According to research conducted by the Gottman Institute, there are 5 main types of couples – all with their own distinct challenges, particularities, and communication needs.
Once you can identify which type of couple you and your partner are, it becomes much easier to navigate life and issues together. Keep reading to learn about the five types of couples, and how to identify which one you might be in:
1. Conflict Avoiders
You might be in a conflict-avoiding relationship if you and your partner work to find common ground and compromise in most places in your relationship. If there are areas of your relationship that naturally lead to conflict, you work in advance to compromise and work towards finding common grounds to help you naturally avoid conflict.
Sometimes, this relationship might seem like the couple is avoiding expressing how they truly feel to avoid conflicts at all costs. You would rather keep the peace than bring up an issue, and often hope that things just “blow over”. For this couple, keeping the relationship strong is more important than openness and honesty about feelings or conflicts that arise.
Conflict-avoiding couples often have to work harder than others to balance independence and co-dependence. Regardless, they often depend heavily on one another and have a caring and trusting relationship. Although they’re less emotional and expressive than others, they work hard to focus on the positive aspects of their relationship to keep their lives and relationship calm and happy.
2. Volatile Couples
A relationship for volatile couples might feel heavily emotional. Any conflict that arises must be discussed immediately, and will keep going until you both get closure.
Even if you’re not fighting, you might find yourself in constant debate and banter – which can be argumentative or just for fun. Both partners love to debate and argue, but always ensure it doesn’t lead to disrespect, hurt, or insults toward one another.
Although arguments and debates are often seen as negative aspects of a relationship, this category of couples experience predominantly happy and positive experiences together. They aren’t afraid of expressing negativity, anger, or insecurities, and they know how to do it respectfully. This couple values connection, communication, and openness above solely keeping the peace.
3. Validating Couples
Validating couples find their relationship to be easy and calm. They don’t work to actively avoid conflicts or express every single feeling or emotion, but they do work to understand their partner’s point of view and are often very empathetic towards one another’s feelings.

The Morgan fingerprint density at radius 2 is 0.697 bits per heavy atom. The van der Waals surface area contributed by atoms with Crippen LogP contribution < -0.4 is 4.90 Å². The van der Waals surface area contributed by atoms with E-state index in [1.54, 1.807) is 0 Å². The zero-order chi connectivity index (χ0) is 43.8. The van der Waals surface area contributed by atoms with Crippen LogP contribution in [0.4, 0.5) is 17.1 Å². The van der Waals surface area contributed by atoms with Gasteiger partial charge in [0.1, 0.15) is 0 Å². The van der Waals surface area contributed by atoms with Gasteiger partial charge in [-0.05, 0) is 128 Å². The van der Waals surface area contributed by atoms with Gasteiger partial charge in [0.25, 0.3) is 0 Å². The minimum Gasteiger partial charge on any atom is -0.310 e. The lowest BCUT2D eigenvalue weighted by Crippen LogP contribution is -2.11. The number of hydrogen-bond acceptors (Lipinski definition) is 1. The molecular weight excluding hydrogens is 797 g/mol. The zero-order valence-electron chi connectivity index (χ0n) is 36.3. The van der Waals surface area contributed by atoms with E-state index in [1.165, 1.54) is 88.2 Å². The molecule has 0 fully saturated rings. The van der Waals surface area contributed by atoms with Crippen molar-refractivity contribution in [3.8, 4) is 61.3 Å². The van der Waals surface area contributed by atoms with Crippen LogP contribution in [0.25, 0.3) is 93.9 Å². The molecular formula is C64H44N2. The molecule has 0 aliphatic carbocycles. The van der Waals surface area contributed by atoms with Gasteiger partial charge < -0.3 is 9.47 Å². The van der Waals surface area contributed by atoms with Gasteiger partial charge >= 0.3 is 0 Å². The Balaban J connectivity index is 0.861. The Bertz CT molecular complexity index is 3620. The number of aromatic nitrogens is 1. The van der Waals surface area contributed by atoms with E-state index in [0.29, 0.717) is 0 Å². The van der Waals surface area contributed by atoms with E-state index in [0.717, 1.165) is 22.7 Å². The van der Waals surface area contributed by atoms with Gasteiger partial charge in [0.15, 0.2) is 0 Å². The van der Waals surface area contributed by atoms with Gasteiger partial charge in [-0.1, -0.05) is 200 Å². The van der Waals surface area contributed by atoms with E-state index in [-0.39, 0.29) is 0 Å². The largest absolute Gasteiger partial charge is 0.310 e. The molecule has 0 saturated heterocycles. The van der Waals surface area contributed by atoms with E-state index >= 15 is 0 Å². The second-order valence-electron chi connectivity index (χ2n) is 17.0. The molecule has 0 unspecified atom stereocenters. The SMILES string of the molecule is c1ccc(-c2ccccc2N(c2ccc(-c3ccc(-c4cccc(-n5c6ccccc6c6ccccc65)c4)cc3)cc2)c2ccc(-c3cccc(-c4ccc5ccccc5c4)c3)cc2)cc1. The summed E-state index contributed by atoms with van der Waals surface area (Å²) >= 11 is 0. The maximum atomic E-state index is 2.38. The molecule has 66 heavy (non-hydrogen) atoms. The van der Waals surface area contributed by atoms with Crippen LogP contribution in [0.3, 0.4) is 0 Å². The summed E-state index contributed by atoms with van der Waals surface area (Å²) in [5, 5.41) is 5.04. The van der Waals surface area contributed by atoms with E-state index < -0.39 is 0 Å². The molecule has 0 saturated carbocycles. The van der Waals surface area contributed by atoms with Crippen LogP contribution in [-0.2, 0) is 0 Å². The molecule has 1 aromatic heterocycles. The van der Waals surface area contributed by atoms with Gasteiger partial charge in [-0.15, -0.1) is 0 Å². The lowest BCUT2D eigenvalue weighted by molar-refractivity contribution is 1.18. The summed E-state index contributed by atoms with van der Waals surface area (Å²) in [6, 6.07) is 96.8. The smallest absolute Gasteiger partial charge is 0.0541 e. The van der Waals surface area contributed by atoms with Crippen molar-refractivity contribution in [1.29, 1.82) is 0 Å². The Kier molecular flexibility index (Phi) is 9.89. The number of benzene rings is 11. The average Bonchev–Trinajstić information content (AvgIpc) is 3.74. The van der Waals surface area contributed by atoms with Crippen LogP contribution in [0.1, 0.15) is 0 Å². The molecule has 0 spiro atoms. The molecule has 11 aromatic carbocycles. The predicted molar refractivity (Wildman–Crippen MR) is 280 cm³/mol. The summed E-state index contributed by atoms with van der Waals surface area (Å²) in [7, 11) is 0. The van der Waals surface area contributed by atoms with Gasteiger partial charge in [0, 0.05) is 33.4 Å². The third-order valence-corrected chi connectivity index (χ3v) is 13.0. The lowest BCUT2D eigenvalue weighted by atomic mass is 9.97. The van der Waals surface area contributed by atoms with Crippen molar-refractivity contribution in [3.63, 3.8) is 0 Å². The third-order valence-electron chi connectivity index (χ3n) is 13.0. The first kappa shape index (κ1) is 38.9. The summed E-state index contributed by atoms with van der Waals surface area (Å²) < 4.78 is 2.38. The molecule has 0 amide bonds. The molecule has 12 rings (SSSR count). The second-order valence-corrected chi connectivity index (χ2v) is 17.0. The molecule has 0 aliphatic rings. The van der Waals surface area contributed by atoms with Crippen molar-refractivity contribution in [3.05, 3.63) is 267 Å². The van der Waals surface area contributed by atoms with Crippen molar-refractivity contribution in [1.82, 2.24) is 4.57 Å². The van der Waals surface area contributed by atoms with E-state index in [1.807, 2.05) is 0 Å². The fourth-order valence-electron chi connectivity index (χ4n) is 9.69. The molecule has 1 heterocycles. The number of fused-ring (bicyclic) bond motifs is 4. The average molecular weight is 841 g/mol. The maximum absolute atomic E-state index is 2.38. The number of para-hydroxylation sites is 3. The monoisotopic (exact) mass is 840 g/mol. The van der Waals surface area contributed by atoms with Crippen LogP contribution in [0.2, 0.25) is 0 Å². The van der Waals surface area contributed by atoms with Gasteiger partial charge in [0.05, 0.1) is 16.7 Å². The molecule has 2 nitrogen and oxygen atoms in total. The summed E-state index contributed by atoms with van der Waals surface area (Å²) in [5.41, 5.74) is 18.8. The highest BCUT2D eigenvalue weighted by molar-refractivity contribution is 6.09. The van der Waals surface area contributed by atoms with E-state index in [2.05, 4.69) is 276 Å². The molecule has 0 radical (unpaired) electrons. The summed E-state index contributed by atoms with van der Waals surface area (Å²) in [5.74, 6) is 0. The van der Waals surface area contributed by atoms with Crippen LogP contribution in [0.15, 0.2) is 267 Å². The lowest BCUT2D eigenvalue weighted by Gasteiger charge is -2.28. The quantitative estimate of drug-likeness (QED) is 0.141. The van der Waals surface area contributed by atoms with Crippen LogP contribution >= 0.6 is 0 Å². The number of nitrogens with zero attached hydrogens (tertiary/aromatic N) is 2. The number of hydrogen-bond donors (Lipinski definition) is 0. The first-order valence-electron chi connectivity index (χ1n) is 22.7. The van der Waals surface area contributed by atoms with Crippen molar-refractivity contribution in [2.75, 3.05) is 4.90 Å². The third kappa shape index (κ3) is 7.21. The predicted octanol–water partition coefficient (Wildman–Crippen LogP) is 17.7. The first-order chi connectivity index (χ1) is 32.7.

They don’t run from their feelings and differences, but actively confront them. They might have some power struggles during conflicts and debates but for the most part, they can see one another’s viewpoints and compromise.
Regardless of the conflict they experience, they validate one another and offer support – which is why they are identified as a predominately happy couple.
4. Hostile Couples
Often this relationship has a lot of statements that sound like “you always do this” or “you never do that” statements, and quite a bit of whining. During conflicts, each partner repeats their perspective in attempts to have their partner understand their perspective – without providing much support or understanding of their partner themselves.
There are often feelings of contempt and disappointment in the relationship due to the lack of respect and communication between both partners.
5. Hostile-Detached Couples
If you often feel as though you and your partner are fighting on opposing forces and in constant battle, you might be in a hostile-detached relationship. Often faced with frustration, loneliness, and constant stand-offs with very few compromises or winners, these couples hit each other where it hurts.
There is a layer of emotional detachment and often a desire to hurt one another rather than come to a common agreement and move forward together. Unfortunately, these couples often end in a breakup or divorce if they don’t seek help or try to improve.
The Bottom Line
Conflict-avoiding, Validating, and Volatile couples are usually happier and less argumentative. Although every individual relationship has its ups and downs, these couples are more likely to navigate the challenges of life together and come out on the other side with a relationship that is strong and respectful.
The couples considered more “problematic” include the Hostile and Hostile-detached couples. Studies show that hostile couples will most likely stay together regardless of their anger toward one another, while hostile-detached couples often end up in divorce. If you’re both constantly arguing and unhappy, it might be time to seek a therapist or counsellor to help you get to the bottom of your anger and resentment.
Knowing which kind of relationship you’re in, even if it’s one of the notoriously unhappy ones, can be incredibly important. The first step to making improvements is being aware of where your relationship is headed – acceptance and communication are key.
Ultimately, although you might fit into one of these couples categories, relationships are ever-changing. You and your partner can grow and move into one of the other categories if you work together and put in the effort.